When the season ended, Getsy, Janocko and passing game coordinator/receivers coach Tyke Tolbert were fired. Fields’ numbers improved individually and he did things physically that most quarterbacks can’t do, but his passing numbers have always lagged behind his peers. He didn’t break out in his third season like Josh Allen and Jalen Hurts did for the Buffalo Bills and Philadelphia Eagles, respectively.

Among qualified QBs, Fields ranked 23rd in QBR, passing yards per game and interception rate, 22nd in passer rating, 31st in sack rate, 29th in completion percentage and 26th in adjusted net yards/attempt. His numbers on third downs, in fourth quarters and in two-minute situations didn’t inspire much confidence, either. The Bears won only 10 of the 38 games that Fields started over three seasons.

But Moore and other teammates were still behind Fields. They defended him at every turn, including in private meetings with Poles and Eberflus.

A social media storm was just starting to form over Chicago.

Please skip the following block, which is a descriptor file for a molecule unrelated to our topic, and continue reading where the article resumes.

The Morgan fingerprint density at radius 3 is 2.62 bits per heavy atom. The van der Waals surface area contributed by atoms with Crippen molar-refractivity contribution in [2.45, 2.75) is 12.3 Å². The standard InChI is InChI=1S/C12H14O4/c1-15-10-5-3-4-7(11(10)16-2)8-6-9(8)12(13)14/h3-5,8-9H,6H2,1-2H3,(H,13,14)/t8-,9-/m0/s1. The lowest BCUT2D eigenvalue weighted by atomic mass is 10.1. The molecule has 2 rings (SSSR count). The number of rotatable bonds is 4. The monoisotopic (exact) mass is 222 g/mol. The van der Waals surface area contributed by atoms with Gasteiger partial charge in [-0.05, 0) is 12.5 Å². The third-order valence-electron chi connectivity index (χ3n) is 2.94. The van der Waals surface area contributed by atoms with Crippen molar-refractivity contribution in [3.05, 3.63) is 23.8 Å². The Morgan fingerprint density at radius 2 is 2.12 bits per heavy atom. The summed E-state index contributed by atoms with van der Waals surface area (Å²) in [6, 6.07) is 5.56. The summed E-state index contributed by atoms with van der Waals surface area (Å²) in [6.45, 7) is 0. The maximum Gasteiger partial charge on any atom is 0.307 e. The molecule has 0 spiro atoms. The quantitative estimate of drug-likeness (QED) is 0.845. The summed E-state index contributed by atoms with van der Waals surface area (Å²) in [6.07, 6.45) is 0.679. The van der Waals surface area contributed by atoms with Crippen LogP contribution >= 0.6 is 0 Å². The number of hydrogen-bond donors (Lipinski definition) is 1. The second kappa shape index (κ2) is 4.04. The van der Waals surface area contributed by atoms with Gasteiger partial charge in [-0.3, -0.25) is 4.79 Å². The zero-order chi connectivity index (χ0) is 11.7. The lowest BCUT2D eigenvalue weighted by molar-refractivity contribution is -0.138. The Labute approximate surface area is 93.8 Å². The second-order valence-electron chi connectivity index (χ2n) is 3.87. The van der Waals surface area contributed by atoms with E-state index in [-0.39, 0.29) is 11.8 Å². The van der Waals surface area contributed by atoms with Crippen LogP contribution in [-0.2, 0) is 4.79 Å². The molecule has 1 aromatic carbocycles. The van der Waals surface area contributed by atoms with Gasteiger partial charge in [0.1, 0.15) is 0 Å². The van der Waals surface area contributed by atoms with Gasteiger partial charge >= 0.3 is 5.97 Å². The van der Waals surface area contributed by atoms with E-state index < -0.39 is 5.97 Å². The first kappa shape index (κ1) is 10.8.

“I have to separate it a little bit, but I absolutely love it,” Poles said after the season. “I mean when you talk about building a team, I want that type of support in the locker room. I want those guys, when they go take the field, I want them to believe in the player that they have at that quarterback position. I want them to believe in the person to the right and to the left, so I absolutely love that. With any decision, I got to take the emotion out of it and look at the whole deal there.”


On March 16, 2024, the Bears traded Fields to the Steelers. A career that began with so much hope and promise ended with draft capital.

The Bears’ return for him can be considered a reflection of the NFL’s true view of him as a quarterback. But it fails to encapsulate the hope and promise he once represented.

He could go down as the greatest of the Bears’ former QBs.

Will the Bears regret their decision? Maybe.

But Poles still has his pivot move from the Panthers’ deal: the first pick in the 2024 NFL Draft. The hope and promise that comes with a rookie quarterback will soon return again.

(Top photo: Patrick McDermott / Getty Images)